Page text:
Is Bexley Patio on tap? DORA again to come before City Council on April 13

Chris Bournea
ThisWeek
City of Bexley

A “Bexley Patio,” allowing participating restaurants along East Main Street to expand outdoor seating areas, will be created if Bexley City Council approves Ordinance 10-21. 

Mayor Ben Kessler submitted the application for a Designated Outdoor Refreshment Area (DORA) on Feb. 25.

On March 30, council held the third reading and public hearing but voted 7-0 to table the ordinance until the April 13 meeting to allow for further discussion and public input. 

Kessler said he initially proposed the concept in May 2020 to encourage social distancing among restaurant patrons amid the COVID-19 coronavirus pandemic. Since then, Kessler said he and has worked with Matt Klingler, council’s Recreation and Parks Committee chair, to develop the concept. 

Rather than an actual “patio,” the DORA would serve as a district running along East Main Street. The proposed boundaries of the DORA are between Alum Creek to the west and Cassingham Road to the east and bounded on the north and south by the East Main Street service alleys.  

If approved, the DORA will be in effect year-round from 4 p.m. to midnight Mondays through Fridays and 11 a.m. to midnight on Saturdays and Sundays. 

DORA also will provide economic benefits to Bexley establishments, Kessler said. 

“As we continue to look for ways to help businesses in the pandemic, it gives us a way to get people spread out a little bit more and allow more options for take-out dining,” Kessler said. 

The DORA would enable restaurants with liquor permits to serve alcoholic beverages in a specified compostable cup. The cup will be used to serve alcohol that is carried off the premises and will be printed with a “Bexley Patio Designated Outdoor Refreshment Area” logo and the rules for participating in the DORA.  

Council member Richard Sharp said he’s concerned whether residences whose homes border East Main Street would be affected by noise if the DORA ends at midnight seven days a week.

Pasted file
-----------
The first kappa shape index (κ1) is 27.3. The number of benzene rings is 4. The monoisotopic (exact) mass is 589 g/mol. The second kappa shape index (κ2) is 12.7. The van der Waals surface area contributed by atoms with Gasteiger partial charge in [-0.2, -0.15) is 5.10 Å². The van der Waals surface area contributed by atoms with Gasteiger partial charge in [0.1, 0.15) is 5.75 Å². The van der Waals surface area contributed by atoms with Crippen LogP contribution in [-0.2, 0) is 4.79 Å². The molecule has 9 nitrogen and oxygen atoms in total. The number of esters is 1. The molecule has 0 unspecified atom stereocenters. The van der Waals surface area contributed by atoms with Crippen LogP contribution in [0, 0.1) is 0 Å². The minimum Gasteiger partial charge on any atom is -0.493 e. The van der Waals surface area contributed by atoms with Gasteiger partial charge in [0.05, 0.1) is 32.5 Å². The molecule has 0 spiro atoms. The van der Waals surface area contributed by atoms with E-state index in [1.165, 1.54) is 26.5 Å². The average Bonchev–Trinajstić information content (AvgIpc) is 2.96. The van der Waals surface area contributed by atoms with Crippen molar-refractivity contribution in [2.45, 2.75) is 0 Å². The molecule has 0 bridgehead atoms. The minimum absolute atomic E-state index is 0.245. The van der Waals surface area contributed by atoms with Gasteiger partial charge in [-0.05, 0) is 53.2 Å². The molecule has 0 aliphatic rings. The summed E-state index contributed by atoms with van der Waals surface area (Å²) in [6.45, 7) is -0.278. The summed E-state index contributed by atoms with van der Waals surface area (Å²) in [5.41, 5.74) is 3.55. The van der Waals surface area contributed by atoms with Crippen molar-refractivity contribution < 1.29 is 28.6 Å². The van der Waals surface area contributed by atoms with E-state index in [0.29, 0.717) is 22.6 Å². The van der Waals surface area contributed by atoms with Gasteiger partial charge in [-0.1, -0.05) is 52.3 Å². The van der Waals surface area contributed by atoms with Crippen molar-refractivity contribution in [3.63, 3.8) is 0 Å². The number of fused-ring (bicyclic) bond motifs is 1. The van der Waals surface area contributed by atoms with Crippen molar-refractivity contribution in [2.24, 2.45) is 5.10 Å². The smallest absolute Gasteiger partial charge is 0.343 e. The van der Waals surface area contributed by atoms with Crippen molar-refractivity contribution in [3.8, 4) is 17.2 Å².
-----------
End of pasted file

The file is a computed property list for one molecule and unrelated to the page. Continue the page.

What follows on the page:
The city’s existing noise ordinance “limits yelling, shouting, whistling, singing, et cetera, noise, in general, on public streets after 11 p.m.,” Sharp said. 

Bexley City Attorney Marc Fishel said the existing noise ordinance will continue to apply if the DORA is approved.

“While people could still be out partaking in their beverage of choice in and on Main Street, if they are acting in a manner that violates that ordinance, they would be subject to being cited for violating that ordinance,” he said. 

In response to council member Monique Lampke asking how the DORA would affect existing open-container laws, Kessler said patrons will not be allowed to carry open alcoholic beverages in bottles, cans or containers other than in the official DORA cups outside restaurants’ confines.  

“It provides for the ability to have an open container, provided that it’s in a cup provided by a restaurant, purchased lawfully and stays within the district,” Kessler said.  

Council member Jen Robinson asked how restaurant staff and local law enforcement will respond if patrons become unruly.  

“What kind of ability to staff have to say, ‘Hey, we're going to shut this down,’ and then secondly, how much do we have a hand in saying to our (police) officers when we would like to have them in place out and about, if we find that there's any concern after the 11 o'clock hour?” Robinson said.  

Kessler said restaurants would have limited ability to monitor patrons once they've left the restaurant’s property. He said he consulted with police Chief Larry Rinehart, who assured him that the department is prepared for any incidents that could arise. 

“The chief’s opinion was that the resources that we have today are currently adequate to handle those concerns, but certainly it's not out of the question that we would have some additional coverage dedicated, especially during the launch (of the DORA),” Kessler said.  

Klingler said he has consulted with other central Ohio communities that have implemented DORAs, such as Gahanna, Hilliard and Worthington. 

“It’s been nothing but a success for them. They've had no issues, and it's been great for the restaurants,” hesaid. “I didn't see any major any issues at all with this program in those communities.”  

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